Tourist Attraction in Lecce: Chiesa di San Giovanni Battista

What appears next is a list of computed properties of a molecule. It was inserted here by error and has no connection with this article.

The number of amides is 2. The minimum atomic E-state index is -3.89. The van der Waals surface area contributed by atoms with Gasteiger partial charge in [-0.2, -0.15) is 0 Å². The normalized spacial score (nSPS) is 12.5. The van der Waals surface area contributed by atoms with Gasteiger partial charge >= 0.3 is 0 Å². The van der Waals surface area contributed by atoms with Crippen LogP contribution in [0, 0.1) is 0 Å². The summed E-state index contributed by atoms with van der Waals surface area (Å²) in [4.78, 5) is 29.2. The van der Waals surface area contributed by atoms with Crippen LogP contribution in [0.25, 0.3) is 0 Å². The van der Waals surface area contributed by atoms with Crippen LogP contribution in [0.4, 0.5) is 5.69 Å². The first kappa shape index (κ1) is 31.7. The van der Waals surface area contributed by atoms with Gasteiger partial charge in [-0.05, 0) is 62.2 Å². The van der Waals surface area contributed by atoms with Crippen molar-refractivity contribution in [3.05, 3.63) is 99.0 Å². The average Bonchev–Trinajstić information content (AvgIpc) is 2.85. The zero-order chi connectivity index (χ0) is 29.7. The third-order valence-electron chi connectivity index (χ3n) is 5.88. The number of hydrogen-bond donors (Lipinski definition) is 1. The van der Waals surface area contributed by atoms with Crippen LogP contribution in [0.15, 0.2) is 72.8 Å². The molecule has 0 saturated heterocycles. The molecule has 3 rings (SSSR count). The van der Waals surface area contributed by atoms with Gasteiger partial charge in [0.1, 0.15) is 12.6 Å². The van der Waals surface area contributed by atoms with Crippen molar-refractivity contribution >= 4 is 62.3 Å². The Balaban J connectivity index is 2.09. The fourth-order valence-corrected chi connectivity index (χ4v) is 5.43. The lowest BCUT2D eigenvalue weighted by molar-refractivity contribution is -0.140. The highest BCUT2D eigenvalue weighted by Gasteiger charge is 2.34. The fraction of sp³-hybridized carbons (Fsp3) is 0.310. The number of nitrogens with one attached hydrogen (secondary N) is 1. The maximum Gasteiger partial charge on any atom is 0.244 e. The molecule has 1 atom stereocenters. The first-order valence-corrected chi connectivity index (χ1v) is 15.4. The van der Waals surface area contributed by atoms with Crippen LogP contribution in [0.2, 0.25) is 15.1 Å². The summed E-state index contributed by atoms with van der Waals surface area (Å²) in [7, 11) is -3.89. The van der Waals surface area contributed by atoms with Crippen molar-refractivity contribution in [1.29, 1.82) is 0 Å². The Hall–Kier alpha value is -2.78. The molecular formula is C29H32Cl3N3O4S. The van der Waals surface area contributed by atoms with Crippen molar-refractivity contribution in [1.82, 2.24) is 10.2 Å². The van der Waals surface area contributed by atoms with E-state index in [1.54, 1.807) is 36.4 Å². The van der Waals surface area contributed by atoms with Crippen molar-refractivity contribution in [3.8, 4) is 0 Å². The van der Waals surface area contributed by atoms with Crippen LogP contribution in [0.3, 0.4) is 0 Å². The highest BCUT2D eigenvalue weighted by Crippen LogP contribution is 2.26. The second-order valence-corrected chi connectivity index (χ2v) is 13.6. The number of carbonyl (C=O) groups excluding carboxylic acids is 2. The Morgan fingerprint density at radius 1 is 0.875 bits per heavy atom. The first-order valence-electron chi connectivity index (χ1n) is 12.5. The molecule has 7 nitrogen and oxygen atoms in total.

The basilica of San Giovanni Battista al Rosario is a church in the historic center of Lecce. Parish seat since 1914, was built for the Dominicans by architect Giuseppe Zimbalo between 1691 and 1728. In it the Lecce architect recommended that he find burial. It is located in Via Giuseppe Libertini, a few steps from Porta Rudia. The present-day building at the end of the 17th century was built on the site of a previous structure dating back to 1388, when the Dominican fathers arrived in Lecce. The founding date of the new building is March 6, 1691 and construction works were entrusted to the 70-year-old Joseph Zimbalo, who personally contributed to the funding. In 1710 Zimbalo died and the construction site was completed in 1728 by other artists, including Giulio Cesare Penna, the young man and Leonardo Protopapa. In 1948, by the will of Pope Pius XII, the church was declared a minor basilica. The exuberant prospectus is divided into two orders by a balustrade decorated with trophies of flowers and statues placed on spherical pedestals depicting the visions of the prophet Ezekiel. The lower order is centered by two large, grooved columns framing a large portal, surmounted by the Dominican symbol and the statue of Saint Dominic of Guzman. At the sides of the portal there are two niches hosting the stone statues of St. John the Baptist and blessed Francis of the Order of the Preachers. At the center of the balustrade, the divide between the two orders, at the large central window, is the statue of the Virgin; other statues are instead placed in the large niches, on the axis with those of the lower order. The facade ends with another baluster and with a broken tympanum. Below, there are two high plinths on the sides of the whole prospect, on one of which stands the statue of St. Thomas Aquinas. The interior is a Greek cross with a large octagonal compartment covered by wooden trellises. Originally, the project included dome cover, made unrealizable by the amplitude and death of Zimbalo. Along the perimeter of the octagon, on the pillars on which the various coats of arms of the families contributing to the creation of the church are carved, there are the stone statues of St. Thomas Aquinas, St. Augustine, St. Paul , St. Peter, St. Gregory the Great, St. Ambrose, and St. Jerome. The entire inner perimeter is marked by twelve short chapels with as many exuberant Baroque altars, also arranged in the octagonal crucifix chapels. At the entrance are the altars of St. Catherine of Siena and the Baptism of Jesus, both of the first half of the eighteenth century and realized on the design of Mauro Manieri. The altar of the Nativity of Jesus, the Madonna of the Rosary and the Nativity of Mary follows the perimeter of the left arm. The presbytery hosts the main altar in Lecce stone and numerous paintings are preserved on the wall, including the central figure depicting the Preaching of the Baptist, the 17th century opera by the painter Alessandro Oronzo Letizia. In the right arm of the cross are the altars of the Assumption, of the Crucifix and of Santa Rosa da Lima, the latter with a canvas of 1735 by the Lecce painter Serafino Elmo. The four altars in the chapels of the octagon are dedicated to St. Thomas Aquinas, St. Vincenzo Ferrer, Saint Dominic and Saint Peter Martyr. Of particular interest is the chiseled pulpit with the scene of the vision of the Apocalypse, the only one of the Lecce churches to be made of stone. The cenotaph of Antonio De Ferrariis, known as the Galateo, with portraits and marble epigraphs of 1561 and 1788 is preserved on the countercut.